Over 4,500 Filipinos join the global diaspora every day, fanning out across the globe on mournful journeys to send remittances home to their waiting families. 30% to 40% of Filipinos rely on remittances to stay afloat in the Southeast Asian republic, in dire conditions compounded by the recent global economic crisis. Soaring prices of food, fuel, and post-secondary tuition have the average Filipino family on the ropes. The minimum wage in the National Capital Region is PHP426, or roughly $10. The actual cost of living for the average family of six, however, is PHP1,008 – 54% more than what minimum wage earners take home. One-third of the population lives on less than $1.25 per day.

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Demonstrators bravely withstood the full onslaught of the summer sun and stifling humidity to impart their perspectives to their fellow kababayans. Alex Felipe, an organizer with Bayan Canada, an alliance of progressive, anti-imperialist Filipino organizations, went on a tirade against the injustices perpetrated by the Aquino administration.

“The true state of the nation is that we remain a nation for the benefit of local elites and their foreign masters – a state we cannot stand to live with. We demand that Noynoy stop playing rhetorical games with the truth!”

Under Aquino’s Oplan Bayanihan, over 90 government critics and activists have been murdered. 107 of the 385 current political prisoners have been arrested under his watch. On October 12, 2011, Aquino ratified new policy allowing mining companies to create and operate private militias, putting indigenous communities and human rights defenders at greater risk. Many, if not all, suspects in extrajudicial killings and disappearances are also elements of the country’s armed forces and national police force.

For their part, the youth contingent, represented by Yshmael Cabana of Anakbayan Toronto, focused their criticism on the current administration’s failure to provide livelihoods for the nation’s young people.

“Never has there been a government so callous in glorifying their programs of neoliberal globalization even though there is overwhelming evidence to show that these policies are destroying the education, employment, and culture of the youth,” Cabana said in his address.

In a nation where 35% of the population is under the age of 14, prospects for young people remain as dismal as they were upon President Aquino’s inauguration. 50% of children aged 11 to 15 are out of school, many working in physically demanding and dangerous conditions for a pittance in order to support their families. Noynoy’s K to 12 education reform, an extension of two years for the current primary and secondary public school systems, has been touted as an initiative that would give Filipinos an edge in the competitive global labour market. However, due to a severe lack of funding and investment in relevant infrastructure, this has largely fallen flat. Classroom overcrowding and a shortage of teachers have instead posed health and logistical challenges which the government has treated with its characteristic apathy.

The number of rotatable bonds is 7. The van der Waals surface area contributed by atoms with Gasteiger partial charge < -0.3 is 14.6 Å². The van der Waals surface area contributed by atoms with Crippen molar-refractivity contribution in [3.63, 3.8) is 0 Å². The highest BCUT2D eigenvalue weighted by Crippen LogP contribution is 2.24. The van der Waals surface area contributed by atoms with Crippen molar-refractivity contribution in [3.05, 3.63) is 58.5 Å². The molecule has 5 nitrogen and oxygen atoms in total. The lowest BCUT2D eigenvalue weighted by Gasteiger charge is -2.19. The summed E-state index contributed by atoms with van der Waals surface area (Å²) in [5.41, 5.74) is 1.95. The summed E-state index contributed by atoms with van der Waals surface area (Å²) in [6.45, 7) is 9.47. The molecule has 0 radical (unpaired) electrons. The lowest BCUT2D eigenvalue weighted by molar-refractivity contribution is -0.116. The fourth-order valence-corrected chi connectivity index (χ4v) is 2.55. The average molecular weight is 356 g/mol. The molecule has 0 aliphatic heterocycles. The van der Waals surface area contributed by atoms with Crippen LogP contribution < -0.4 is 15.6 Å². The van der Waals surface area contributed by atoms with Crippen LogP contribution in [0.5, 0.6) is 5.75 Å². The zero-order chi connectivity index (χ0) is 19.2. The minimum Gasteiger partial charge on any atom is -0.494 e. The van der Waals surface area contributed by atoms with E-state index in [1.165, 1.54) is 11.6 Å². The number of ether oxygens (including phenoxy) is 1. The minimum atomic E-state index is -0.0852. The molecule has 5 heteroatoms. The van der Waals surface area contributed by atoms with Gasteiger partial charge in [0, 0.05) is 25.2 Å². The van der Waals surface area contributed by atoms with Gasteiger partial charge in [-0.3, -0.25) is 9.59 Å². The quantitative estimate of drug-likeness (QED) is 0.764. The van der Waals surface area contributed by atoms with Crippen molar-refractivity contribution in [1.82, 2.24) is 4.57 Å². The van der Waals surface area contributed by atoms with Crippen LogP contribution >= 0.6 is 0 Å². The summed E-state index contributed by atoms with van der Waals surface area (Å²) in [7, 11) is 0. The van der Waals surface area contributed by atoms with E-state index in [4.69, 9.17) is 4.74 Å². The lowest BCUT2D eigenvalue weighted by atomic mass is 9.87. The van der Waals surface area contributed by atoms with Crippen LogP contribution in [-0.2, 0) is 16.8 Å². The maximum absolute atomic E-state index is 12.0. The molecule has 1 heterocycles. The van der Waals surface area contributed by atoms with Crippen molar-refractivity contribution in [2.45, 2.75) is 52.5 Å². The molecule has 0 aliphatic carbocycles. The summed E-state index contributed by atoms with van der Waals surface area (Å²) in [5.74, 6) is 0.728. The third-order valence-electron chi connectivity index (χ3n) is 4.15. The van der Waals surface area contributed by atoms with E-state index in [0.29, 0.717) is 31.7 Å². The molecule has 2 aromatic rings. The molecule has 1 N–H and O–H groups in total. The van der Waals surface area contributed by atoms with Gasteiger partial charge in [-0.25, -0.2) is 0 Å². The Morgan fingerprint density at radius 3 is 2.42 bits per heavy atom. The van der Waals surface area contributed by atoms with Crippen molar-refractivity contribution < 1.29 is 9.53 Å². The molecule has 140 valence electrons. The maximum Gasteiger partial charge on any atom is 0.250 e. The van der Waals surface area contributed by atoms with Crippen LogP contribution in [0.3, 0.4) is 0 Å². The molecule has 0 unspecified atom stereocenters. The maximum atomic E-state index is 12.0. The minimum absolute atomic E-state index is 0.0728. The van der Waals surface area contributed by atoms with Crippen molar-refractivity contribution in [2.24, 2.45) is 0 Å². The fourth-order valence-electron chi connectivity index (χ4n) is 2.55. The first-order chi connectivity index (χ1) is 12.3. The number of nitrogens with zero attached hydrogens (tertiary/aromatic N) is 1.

The energy with which the demonstrators carried out the rally seemed at odds with the lazy hubbub of a sunny summer afternoon. Traffic crawled noisily by throughout the event, with several motorists honking their horns in support of the demonstrators or in irritation at drivers taken in by the spectacle – it was often hard to tell. As the rally drew to a close, supporters withdrew to the shady recesses of the parkette, settling in for a group discussion to expound on the virtues of progressive Philippine activism. Several curious individuals were initiated into the proceedings.

All who were present eagerly awaited the People’s SONA, a massive grassroots protest in the Philippines timed to coincide with President Aquino’s own address. Their fervent hope was that Filipinos living in Canada would lend their voices to the growing peoples’ opposition to the Aquino administration, both in the Philippines and abroad.

Jonathan Canchela of Migrante Partylist Canada put it succinctly.

“Many of our countrymen and women experience severe hardship, many don’t have jobs, and the cost of living is too high – this is the reality.”

Written by Dylan Hamada
Photos courtesy of Marco and Lyla Luciano